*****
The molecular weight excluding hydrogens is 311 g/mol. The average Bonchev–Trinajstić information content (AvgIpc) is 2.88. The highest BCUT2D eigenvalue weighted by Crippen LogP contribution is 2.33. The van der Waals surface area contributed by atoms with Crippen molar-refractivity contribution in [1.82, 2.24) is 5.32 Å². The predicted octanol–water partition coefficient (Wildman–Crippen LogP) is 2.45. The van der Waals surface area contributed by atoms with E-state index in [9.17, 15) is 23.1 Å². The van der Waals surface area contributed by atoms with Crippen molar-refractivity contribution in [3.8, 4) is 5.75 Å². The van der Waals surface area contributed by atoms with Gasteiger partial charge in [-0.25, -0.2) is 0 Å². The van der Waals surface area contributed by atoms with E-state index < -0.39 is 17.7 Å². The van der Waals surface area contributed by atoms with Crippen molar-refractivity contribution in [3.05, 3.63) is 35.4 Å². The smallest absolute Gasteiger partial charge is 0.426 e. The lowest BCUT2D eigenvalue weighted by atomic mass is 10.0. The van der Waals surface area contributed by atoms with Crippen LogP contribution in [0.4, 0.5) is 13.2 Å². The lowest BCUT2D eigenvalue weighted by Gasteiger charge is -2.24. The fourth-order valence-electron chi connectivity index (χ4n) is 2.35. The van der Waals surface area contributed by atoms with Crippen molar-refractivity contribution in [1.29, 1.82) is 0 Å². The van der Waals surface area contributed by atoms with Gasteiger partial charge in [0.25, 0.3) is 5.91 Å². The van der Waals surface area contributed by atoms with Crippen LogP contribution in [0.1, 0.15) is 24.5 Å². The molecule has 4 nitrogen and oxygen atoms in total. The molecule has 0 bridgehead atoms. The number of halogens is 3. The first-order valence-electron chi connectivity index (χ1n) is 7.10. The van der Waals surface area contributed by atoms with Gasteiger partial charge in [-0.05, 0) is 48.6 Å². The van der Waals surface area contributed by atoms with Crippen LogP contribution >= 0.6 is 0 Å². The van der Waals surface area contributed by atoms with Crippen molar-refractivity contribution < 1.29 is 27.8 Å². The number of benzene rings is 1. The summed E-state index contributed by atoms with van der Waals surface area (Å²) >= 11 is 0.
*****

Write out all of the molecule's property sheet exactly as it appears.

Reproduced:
The molecular weight excluding hydrogens is 311 g/mol. The average Bonchev–Trinajstić information content (AvgIpc) is 2.88. The highest BCUT2D eigenvalue weighted by Crippen LogP contribution is 2.33. The van der Waals surface area contributed by atoms with Crippen molar-refractivity contribution in [1.82, 2.24) is 5.32 Å². The predicted octanol–water partition coefficient (Wildman–Crippen LogP) is 2.45. The van der Waals surface area contributed by atoms with E-state index in [9.17, 15) is 23.1 Å². The van der Waals surface area contributed by atoms with Crippen molar-refractivity contribution in [3.8, 4) is 5.75 Å². The van der Waals surface area contributed by atoms with Gasteiger partial charge in [-0.25, -0.2) is 0 Å². The van der Waals surface area contributed by atoms with E-state index < -0.39 is 17.7 Å². The van der Waals surface area contributed by atoms with Crippen molar-refractivity contribution in [3.05, 3.63) is 35.4 Å². The smallest absolute Gasteiger partial charge is 0.426 e. The lowest BCUT2D eigenvalue weighted by atomic mass is 10.0. The van der Waals surface area contributed by atoms with Crippen LogP contribution in [0.4, 0.5) is 13.2 Å². The lowest BCUT2D eigenvalue weighted by Gasteiger charge is -2.24. The fourth-order valence-electron chi connectivity index (χ4n) is 2.35. The van der Waals surface area contributed by atoms with Crippen molar-refractivity contribution in [1.29, 1.82) is 0 Å². The van der Waals surface area contributed by atoms with Gasteiger partial charge in [0.25, 0.3) is 5.91 Å². The van der Waals surface area contributed by atoms with Crippen LogP contribution in [0.1, 0.15) is 24.5 Å². The molecule has 4 nitrogen and oxygen atoms in total. The molecule has 0 bridgehead atoms. The number of halogens is 3. The first-order valence-electron chi connectivity index (χ1n) is 7.10. The van der Waals surface area contributed by atoms with Gasteiger partial charge in [-0.05, 0) is 48.6 Å². The van der Waals surface area contributed by atoms with Crippen LogP contribution >= 0.6 is 0 Å². The van der Waals surface area contributed by atoms with Crippen molar-refractivity contribution < 1.29 is 27.8 Å². The number of benzene rings is 1. The summed E-state index contributed by atoms with van der Waals surface area (Å²) >= 11 is 0.